Before anyone gets angry at me, all of these players are MVP caliber players, so it is extremely hard to pick out, "the worst of the best." Every one of these players are either near Hall of Fame players, are going to be in the Hall of Fame, or are already in the Hall of Fame. So none of these players are bad by any means, or in any definition of the word, (barring maybe Derrick Rose). These guys have earned their way to become the Most Valuable Player in the NBA, so this is probably the only list of, "worst" they will ever be on.
So the way I made this list was looking at the entire careers of all of the players who have won an MVP in their career, and then ranked them, with number one being the worst player on the list (still a good player) and 15, being the best on the list. It isn't based solely off of their MVP season, but rather their entire body of work. So don't try to compare their single seasons against each other.
Without further adieu, here is my list of the 15 worst NBA MVP's of all time.
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15 Charles Barkley
"Sir Charles" makes this list, but just barely. They don't call him the "round mound of rebound" for nothing. He was an undersized power forward, but used his leverage and strategy to out rebound his larger competitors. Barkley won the MVP award once, in the 1992-93 season. Barkley was with the Suns that season, which was his first with the team. Before that, he was playing for the team that drafted him, the Philadelphia 76ers. He was also great on the Sixers, but he really came into his own when he was on the Suns.
I think that he needed to have his own roster, and while he was the best player on the team at the end of his Sixers tenure, for most of his time in Philly he was playing behind other great players.
14 Dirk Nowitzki
Dirk Nowitzki, in my opinion, is the greatest foreign basketball player to ever lace 'em up. He has mastered just about every part of his game and there isn't really a spot on the floor where he can't score from. He has a strong post game, he can shoot the three, and his fade-away is a trademark Dirk shot. Those are all reasons why he has a career average of 22 points per game and has been playing for 17 years all with the Dallas Mavericks. He is just too valuable of a player for the organization to let go. He is one of the NBA's top all-time scorers with 29,491 points in his career. He only makes this list because the competition among former MVPs is so strong.
13 Kevin Garnett
KG has made his way around the league now. He spent two separate tenures with the Timberwolves, but his career is now over. He and the Wolves agreed on a buyout, which wasn't the best way for KG's career to end. After his first go around with the Wolves, he went to the Celtics and joined up with Paul Pierce, Ray Allen, and Rajon Rondo. They won a title and after that, Pierce and Garnett traveled together to Brooklyn. The team was projected to be a contender, but they turned out to be a disaster. They had a bunch of veterans and they all wanted the ball. They were too old. Age catching up to them was inevitable.
After the failed attempt to revive the Nets, Garnett left and went back to the T-Wolves. This time he wasn't their star or even of of their starters, but he served as a mentor for Karl-Anthony Towns and the rest of their rookies.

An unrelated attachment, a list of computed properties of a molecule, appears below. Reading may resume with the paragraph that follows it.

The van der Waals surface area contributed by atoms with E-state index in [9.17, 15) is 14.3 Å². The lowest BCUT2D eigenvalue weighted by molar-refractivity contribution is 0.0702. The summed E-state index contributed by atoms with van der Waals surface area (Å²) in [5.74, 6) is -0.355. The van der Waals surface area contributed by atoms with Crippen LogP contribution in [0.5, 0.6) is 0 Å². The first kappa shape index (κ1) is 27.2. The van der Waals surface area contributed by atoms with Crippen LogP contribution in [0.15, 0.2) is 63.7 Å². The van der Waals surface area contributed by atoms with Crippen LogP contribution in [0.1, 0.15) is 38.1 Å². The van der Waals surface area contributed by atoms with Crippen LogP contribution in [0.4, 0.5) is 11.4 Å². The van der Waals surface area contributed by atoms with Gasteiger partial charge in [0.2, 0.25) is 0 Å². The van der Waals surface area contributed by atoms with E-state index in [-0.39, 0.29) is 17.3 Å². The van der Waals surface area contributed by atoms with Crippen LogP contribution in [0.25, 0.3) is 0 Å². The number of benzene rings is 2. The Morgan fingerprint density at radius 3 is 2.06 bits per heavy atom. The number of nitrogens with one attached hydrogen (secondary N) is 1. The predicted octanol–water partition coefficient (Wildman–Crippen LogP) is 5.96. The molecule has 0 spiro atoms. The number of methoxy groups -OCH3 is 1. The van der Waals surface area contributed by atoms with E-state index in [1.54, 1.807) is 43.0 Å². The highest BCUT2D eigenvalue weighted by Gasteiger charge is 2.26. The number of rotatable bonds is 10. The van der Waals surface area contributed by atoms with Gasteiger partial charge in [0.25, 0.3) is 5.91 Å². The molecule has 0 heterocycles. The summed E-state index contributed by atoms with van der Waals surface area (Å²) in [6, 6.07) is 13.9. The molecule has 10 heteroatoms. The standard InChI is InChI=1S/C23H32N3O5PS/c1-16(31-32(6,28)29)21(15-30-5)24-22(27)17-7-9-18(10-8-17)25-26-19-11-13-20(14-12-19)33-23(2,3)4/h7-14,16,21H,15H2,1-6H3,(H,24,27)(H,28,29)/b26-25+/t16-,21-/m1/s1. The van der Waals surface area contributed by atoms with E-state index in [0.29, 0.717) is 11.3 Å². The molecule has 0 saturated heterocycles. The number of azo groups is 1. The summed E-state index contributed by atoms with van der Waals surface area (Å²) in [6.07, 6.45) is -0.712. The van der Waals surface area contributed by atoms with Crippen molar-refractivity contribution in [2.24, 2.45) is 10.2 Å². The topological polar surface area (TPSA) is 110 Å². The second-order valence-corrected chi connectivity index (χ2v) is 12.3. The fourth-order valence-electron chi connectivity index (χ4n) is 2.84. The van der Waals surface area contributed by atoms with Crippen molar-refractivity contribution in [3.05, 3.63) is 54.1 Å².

12 Karl Malone
Karl Malone is so tough to put on this list because he is the NBA's 2nd all time leading scorer. If he could have just won a championship, there is no way I'd be able to place him on this list. Malone and Stockton should have won a championship and they would have if it weren't for Michael Jordan. If they played in another era they may have multiple championships. Basketball was at such a competitive stage back then, today, I think they would easily win the finals. Who would stop Malone? Stockton is a true point guard unlike today's players who all try to be scorers who don't make their teammates better. Malone averaged 25 points per game and played all the way up until 2004.
11 David Robinson
David Robinson was extremely good for seven years. Starting from his rookie year on he was dominant. Then, he got injured and the Spurs were terrible for a year. Since they were so bad for the season, they got the first pick and selected Tim Duncan. While that started the Spurs' dynasty, it also reduced Robinson's numbers. Duncan started to carve out a larger and larger role. Robinson and Duncan went on to win a championship which Robinson had been searching for. The presence of Duncan helped the Spurs win games but it didn't help Robinson's stats. He didn't need to be used as much now. He was still a really good player but he didn't play nearly as many minutes as before.
10 Steve Nash
Steve Nash is a two MVP award winner which is crazy because Kobe Bryant only has one. Nash is a very controversial MVP. People don't feel that he doesn't deserve two, especially when players who are clearly better than him and more valuable haven't even won it once. You can't judge players just based on how many MVP awards they have or else Steve Nash, who is a great player no doubt would be better than Shaq and other great players, and that simply is not the case. Nash was a great facilitator, one of the best of all time. That made him valuable to any team he was on, but looking back, he isn't in the top tier of all time players. That's why you find him at #10 on my list.
9 Kevin Durant
Kevin Durant's career is still evolving so to put him on this list is hard. There is no way to tell where he would end up on this list had he finished his career, but it's quite easy to think that he may make his way off this list completely one day. Durant is one of the most versatile scorers the game has ever seen and he is an elite defender as well. His long arms and lanky frame help him deflect passes and block shots with ease. Durant may very well find himself near the top of the NBA's all time scoring leaderboard by the time his career is all said and done. Durant may go down as one of the all time greats, or he may fade out. It will be interesting to see how the rest of career pans out, especially now that he is with the Warriors.